Slow Down to Taste the World: A Brief Sampling of Slow Food
Cuisine | Italy | By Marya Valli
Don’t let the name fool you: despite its Italian roots, the Slow Food movement is not about spending hours at the table.
It’s about recognizing and promoting what tastes great and what is good for people and for the planet. Slow Food members describe themselves as “eco-gastronomes;” they are not so much against fast food as they are for biodiversity, authenticity, sustainability, and “the right to good taste.” It’s about good, clean and fair food for everyone.
Founded over lunch (of course) at the Boccondivino restaurant in Bra, Piemonte, Slow Food’s genesis came in 1986 when Carlo Petrini and his friends discussed the opening of Rome’s first McDonald’s, near the Spanish Steps. What did it mean for fast, anonymous, unhealthy burgers to gain a foothold in Italy, of all places, a country with a legendary appetite for authenticity? How could they grow a grassroots movement and help others to see the slippery slope that they felt the pink-marbled McDonald’s represented?
Their first project has grown into the Ark of Taste, working to save authentic local products such as handmade cheeses and sweet varieties of onions from extinction. Fortunately for foodies, biodiversity and good taste are inextricably linked: an apple genetically engineered for rosy-skinned perfection on the outside and browning resistance on the inside rarely tastes as good as a humble, knobbly orchard apple.
Slow Food International has now grown to 160 country chapters, with over 100,000 members across the globe. Still headquartered in Bra, their reach has grown to encompass many different projects: from gardens in Africa and courses designed to re-awaken and refine our appreciation of taste to the thoughtful foodie philosophizing, catalogues and guides of Slow Food Editore and major international events. They even launched the University of Gastronomic Sciences, the first university to focus on the organic relationships between food and cultures.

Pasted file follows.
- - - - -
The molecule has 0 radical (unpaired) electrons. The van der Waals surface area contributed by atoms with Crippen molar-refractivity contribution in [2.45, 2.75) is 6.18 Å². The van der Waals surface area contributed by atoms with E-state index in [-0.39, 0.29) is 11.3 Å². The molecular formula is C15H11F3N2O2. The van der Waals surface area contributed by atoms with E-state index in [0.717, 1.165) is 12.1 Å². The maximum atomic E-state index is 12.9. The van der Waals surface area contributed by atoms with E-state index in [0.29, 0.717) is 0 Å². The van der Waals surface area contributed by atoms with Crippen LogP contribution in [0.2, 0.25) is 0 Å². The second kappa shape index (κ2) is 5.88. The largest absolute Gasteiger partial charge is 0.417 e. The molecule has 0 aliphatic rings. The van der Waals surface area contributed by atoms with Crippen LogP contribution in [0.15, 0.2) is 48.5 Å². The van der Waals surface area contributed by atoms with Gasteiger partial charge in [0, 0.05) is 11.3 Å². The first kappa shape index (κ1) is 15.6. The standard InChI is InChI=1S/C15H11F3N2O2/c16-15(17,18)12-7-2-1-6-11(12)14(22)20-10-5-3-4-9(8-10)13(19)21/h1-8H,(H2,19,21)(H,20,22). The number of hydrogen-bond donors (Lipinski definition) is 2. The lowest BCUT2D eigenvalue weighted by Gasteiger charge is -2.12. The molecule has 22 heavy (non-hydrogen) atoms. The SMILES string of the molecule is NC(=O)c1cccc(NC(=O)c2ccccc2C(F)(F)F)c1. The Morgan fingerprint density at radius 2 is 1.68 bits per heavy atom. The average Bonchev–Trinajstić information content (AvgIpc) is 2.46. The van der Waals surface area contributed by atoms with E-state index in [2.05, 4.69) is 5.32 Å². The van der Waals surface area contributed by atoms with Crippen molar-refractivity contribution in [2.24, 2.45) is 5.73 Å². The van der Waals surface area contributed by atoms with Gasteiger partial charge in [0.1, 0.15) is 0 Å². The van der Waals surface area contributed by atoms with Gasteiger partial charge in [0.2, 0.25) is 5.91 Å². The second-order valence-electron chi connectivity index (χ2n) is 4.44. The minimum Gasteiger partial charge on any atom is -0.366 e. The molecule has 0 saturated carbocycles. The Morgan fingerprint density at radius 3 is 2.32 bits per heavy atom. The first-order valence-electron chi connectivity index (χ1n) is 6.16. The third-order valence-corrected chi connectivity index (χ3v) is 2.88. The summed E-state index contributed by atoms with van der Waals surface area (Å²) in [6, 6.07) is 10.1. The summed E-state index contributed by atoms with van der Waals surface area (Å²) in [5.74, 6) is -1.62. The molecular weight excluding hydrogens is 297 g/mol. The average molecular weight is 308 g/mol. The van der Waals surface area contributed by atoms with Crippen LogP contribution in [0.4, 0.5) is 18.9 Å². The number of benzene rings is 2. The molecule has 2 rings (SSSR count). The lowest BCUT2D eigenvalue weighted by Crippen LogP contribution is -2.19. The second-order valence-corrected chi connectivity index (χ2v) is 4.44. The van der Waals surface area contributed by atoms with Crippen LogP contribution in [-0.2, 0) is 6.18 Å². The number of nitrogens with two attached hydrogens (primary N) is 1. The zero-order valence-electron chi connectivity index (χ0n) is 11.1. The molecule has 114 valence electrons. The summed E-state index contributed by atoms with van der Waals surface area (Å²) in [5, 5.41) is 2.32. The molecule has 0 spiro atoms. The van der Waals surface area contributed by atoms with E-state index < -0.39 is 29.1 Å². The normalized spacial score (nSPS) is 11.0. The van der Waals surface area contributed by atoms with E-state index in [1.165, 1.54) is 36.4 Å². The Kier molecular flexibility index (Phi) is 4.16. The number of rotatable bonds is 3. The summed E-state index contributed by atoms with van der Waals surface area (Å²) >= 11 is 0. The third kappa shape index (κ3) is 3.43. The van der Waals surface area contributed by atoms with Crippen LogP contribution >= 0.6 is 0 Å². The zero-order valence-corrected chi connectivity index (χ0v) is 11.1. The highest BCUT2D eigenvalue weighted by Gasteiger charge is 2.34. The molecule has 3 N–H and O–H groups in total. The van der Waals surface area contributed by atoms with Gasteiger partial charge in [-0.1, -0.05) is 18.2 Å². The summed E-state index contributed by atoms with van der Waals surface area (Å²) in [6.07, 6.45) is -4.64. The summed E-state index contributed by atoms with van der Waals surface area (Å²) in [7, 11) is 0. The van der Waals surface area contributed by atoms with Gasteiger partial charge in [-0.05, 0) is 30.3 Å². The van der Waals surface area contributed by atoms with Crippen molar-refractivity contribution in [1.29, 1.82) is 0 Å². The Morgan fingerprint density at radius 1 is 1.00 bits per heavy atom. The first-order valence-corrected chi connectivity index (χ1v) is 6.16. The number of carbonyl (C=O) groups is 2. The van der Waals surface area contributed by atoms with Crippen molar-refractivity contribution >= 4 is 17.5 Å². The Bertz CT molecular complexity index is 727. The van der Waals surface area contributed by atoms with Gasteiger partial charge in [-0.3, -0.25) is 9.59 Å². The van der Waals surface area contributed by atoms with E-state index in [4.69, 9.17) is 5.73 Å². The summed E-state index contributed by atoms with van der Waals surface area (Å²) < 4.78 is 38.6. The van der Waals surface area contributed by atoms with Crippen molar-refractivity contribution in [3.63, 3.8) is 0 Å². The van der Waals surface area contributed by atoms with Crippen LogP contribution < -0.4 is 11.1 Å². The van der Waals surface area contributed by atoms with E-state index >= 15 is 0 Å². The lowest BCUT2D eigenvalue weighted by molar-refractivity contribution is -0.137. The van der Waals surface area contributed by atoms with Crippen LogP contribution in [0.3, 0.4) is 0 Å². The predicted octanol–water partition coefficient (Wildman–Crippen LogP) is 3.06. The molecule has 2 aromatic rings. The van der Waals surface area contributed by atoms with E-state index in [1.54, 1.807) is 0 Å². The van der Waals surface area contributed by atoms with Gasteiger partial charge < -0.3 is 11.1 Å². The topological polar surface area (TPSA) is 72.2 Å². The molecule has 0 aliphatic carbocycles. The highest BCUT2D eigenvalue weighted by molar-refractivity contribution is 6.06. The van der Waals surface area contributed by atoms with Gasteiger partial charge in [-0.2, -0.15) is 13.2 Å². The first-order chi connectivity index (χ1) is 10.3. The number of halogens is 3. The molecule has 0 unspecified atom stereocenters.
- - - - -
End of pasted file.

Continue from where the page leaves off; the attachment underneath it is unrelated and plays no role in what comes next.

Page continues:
The biggest and best of their events is Turin’s Salone del Gusto and Terra Madre, newly united for 2016, which bring together their worldwide network of food communities (including chefs, farmers and thinkers from every continent) with gastro-curious patrons and quality food producers from all corners of the world.
When I lived in Piemonte, volunteering at the biannual Terra Madre was the best way to ease myself back into “real life” after a full season on the road guiding for Butterfield & Robinson. My first time I “guided” and translated for Mali’s former Minister of Culture as she moved in stately grace from interview to speech to dinner with Carlo Petrini himself. Next up, I got to animate and explain a sensory exercise in which everyone could practice tasting the difference in degrees of bitterness (did you know that sensitivity to bitterness is genetically determined?), or between salty and umami. (Did you know there’s a fifth flavour sensor among our taste buds?)
I also got to translate a conference on how to improve institutional cafeterias in schools and hospitals, with chefs and local farmers working with kitchen staff to help make cafeteria dishes both better-tasting and healthier. After a long day of volunteering, I loved wandering the food stands of the Salone del Gusto and sipping from an endless offering of different wines by the glass, perhaps sharing the table with a Sami reindeer herder, a Peruvian farmer or an Australian food journalist. The whole terra at one table: many events aim for inclusiveness, but for me, Terra Madre lives up to it as only the original Slow Food event can.
How better to bookend a cycling or hiking trip in Piemonte than by visiting this amazing global foodie fest in Turin? Plan ahead and reserve to take a beer-tasting lesson or to meet a Botswanan bee-keeper, learn to bake bread and pizza, watch a chef at work or just wander around and sample some Dutch goat sausage.
Oh, and in case you need it, bures means “hello” in Sami!